Retailers go for the whole hog with the H1N1 craze

What’s the best way to be protected from H1N1? Well, the vaccine, but that’s not a choice for everyone because of limited supplies, time constraints or personal beliefs.

On the next errand run, picking up some hand sanitizer, vitamin C, antioxidant-rich juice, multivitamins and a stockpile of over-the-counter drugs might ease that panicked state of mind.

Is it obsessive, or just survival of the fittest, when we’re buying into having hand sanitizer everywhere we go, drinking expensive health drinks to keep our immune systems up and arming ourselves with Lysol to kill germs like we would hordes of enemies in a video game?

Sure, it’s nice to think we can buy a sense of protection and be fashionable while doing so. Corporations simply love it when we buy up their stocks of cranberry-lavender scented hand sanitizer or vitamin waters named “B-Relaxed” and “Sync.” As Marge Simpson put it, “It’s like drinking e.e. cummings!”

There’s nothing wrong with protecting yourself with whichever means are available, but we’re falsely equating consumption with protection.

Retailers are jumping on the swine bandwagon, and benefitting greatly from the public’s nerves, but ultimately the panic is unnecessary.

Hand sanitizer alone won’t protect you from the guy a seat away in lecture coughing and sneezing his brains out. It might make you smell good, though, depending on which fruity scent you picked.

Likewise, drinking a Jamba Juice smoothie with an immunity boost probably means nothing if, afterward, you eat from a communal bowl of chips at a crowded party.

Money alone can’t buy good health — you have to make lifestyle changes. Hand sanitizer and fruit smoothies are not substitutes for eating balanced meals and getting the right amount of sleep necessary to maintain our immune systems.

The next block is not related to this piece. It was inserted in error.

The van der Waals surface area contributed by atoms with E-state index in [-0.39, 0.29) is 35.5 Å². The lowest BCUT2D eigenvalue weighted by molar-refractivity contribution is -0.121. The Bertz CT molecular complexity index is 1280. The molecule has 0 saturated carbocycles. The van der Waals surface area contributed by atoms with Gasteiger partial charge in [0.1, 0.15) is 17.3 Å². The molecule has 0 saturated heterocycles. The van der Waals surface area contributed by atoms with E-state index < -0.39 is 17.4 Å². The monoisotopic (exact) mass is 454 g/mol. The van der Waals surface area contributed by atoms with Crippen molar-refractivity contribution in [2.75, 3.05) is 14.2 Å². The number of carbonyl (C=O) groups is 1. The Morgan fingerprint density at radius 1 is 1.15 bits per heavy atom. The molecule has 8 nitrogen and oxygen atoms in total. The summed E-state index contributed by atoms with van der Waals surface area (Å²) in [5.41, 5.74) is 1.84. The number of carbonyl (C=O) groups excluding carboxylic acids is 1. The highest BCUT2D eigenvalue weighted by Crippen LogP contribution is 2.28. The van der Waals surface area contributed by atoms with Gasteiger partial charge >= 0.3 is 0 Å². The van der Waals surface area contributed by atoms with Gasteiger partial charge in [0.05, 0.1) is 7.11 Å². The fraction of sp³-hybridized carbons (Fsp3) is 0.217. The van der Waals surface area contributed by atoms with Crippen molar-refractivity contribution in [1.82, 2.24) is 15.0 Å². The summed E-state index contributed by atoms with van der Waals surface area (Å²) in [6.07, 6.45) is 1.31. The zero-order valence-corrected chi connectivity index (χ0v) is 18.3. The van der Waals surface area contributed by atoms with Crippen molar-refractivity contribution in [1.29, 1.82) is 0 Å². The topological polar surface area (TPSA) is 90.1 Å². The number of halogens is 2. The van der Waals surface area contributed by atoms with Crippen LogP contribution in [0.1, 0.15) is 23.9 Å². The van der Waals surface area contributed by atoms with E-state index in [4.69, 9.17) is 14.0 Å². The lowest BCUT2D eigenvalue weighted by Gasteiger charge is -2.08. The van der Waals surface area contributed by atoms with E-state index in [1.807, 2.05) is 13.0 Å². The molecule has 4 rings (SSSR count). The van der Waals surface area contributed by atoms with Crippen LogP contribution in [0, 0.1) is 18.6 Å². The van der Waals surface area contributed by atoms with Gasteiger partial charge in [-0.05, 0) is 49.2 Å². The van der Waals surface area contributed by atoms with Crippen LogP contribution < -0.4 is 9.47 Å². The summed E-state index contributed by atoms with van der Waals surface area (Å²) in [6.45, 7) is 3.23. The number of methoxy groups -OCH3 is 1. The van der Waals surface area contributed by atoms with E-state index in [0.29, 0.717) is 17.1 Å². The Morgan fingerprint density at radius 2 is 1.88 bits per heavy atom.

According to the Los Angeles Times, Clorox reported a 23 percent increase in net income last week — worth $157 million — driven by the spike in demand for its disinfectant products. Similarly, hand sanitizer sales are up 70.5 percent from this time last year.

It’s oddly disturbing to think there’s a market benefit to the pandemic. It’s great to have those products on hand, but it doesn’t equate to avoiding crowded areas or staying home when beginning to feel nauseous, the smart moves to take when fighting H1N1.

In the state of social panic over H1N1, it’s wiser to listen to common sense and medical science over the industry.

Maintaining a healthier lifestyle to fight H1N1 requires a calm approach, not a panicked one. Today’s society is already filled with enough panic, and we don’t need any more apocalypse nuts roaming the streets after watching 2012.

The World Health Organization has declared nearly 6,500 swine flu deaths, a number it thinks low-balls the reality.

Don’t start running at those numbers though — do the smart thing. Check for symptoms and use proper precautionary measures.

The marketers capitalize on the state of panic by offering “solutions” at a price. Hand sanitizer for $5? A smoothie for $4? A bottle of multivitamins for $10? Sure, they’re not exactly exorbitant prices, but buying these things incessantly adds up to a lot of money and can lead to a false sense of security.

It’s okay to buy those fruity hand sanitizers as long as we’re making the right lifestyle changes to go along with it and not ignoring the vital signs. Got a fever and a stomachache? See a doctor and don’t go to class. Don’t just drink a Jamba Juice, take a multivitamin and go to class with that headache.

Personal stockpiling will only be reminiscent of those silly Y2K doomsday prophecies — the right step is to think rationally and take protective steps each day, instead of buying one backup plan.

Fruity scents aren’t bad things — go ahead and splurge on the cutely marketed bottles of hand sanitizer and soaps if it’s fitting. It’s smarter to save money on generic brands of soap, washing every so often and keeping a healthy lifestyle while avoiding high-risk environments. Be skeptical about these “protective” products because they are not cure-alls or surefire measures — what’s key is a calm, not panicked, approach to living a H1N1-free life, which involves eating and sleeping right, and, above all else, watching out for symptoms as they arise.

A bottle of Vitamin Water isn’t a smart substitute to seeing a doctor when you’ve got a flu-like symptom. Believing in “buying” a healthy H1N1-free lifestyle is just as bad as believing the Mayans were right in predicting the world will end in 2012 — panic solves nothing.

Victor Luo is a junior majoring in creative writing.